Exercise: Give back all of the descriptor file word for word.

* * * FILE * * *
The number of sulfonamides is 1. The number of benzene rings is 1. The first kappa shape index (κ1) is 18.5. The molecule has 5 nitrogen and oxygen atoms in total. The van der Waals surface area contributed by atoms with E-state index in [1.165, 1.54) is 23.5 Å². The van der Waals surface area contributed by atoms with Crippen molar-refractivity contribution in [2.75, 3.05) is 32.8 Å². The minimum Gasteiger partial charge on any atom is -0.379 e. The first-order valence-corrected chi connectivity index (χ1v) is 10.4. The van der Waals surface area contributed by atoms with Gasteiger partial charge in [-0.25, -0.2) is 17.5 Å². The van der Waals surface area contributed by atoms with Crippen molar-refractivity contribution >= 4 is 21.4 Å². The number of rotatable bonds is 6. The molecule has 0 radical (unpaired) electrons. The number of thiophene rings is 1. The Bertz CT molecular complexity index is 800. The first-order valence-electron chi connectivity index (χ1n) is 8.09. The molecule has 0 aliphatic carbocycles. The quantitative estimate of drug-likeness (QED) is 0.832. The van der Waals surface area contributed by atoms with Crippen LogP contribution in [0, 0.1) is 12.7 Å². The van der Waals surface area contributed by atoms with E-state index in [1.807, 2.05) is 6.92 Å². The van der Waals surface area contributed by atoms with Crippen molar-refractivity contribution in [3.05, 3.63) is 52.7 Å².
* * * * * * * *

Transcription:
The number of sulfonamides is 1. The number of benzene rings is 1. The first kappa shape index (κ1) is 18.5. The molecule has 5 nitrogen and oxygen atoms in total. The van der Waals surface area contributed by atoms with E-state index in [1.165, 1.54) is 23.5 Å². The van der Waals surface area contributed by atoms with Crippen molar-refractivity contribution in [2.75, 3.05) is 32.8 Å². The minimum Gasteiger partial charge on any atom is -0.379 e. The first-order valence-corrected chi connectivity index (χ1v) is 10.4. The van der Waals surface area contributed by atoms with Gasteiger partial charge in [-0.25, -0.2) is 17.5 Å². The van der Waals surface area contributed by atoms with Crippen molar-refractivity contribution >= 4 is 21.4 Å². The number of rotatable bonds is 6. The molecule has 0 radical (unpaired) electrons. The number of thiophene rings is 1. The Bertz CT molecular complexity index is 800. The first-order valence-electron chi connectivity index (χ1n) is 8.09. The molecule has 0 aliphatic carbocycles. The quantitative estimate of drug-likeness (QED) is 0.832. The van der Waals surface area contributed by atoms with Crippen LogP contribution in [0, 0.1) is 12.7 Å². The van der Waals surface area contributed by atoms with E-state index in [1.807, 2.05) is 6.92 Å². The van der Waals surface area contributed by atoms with Crippen molar-refractivity contribution in [3.05, 3.63) is 52.7 Å².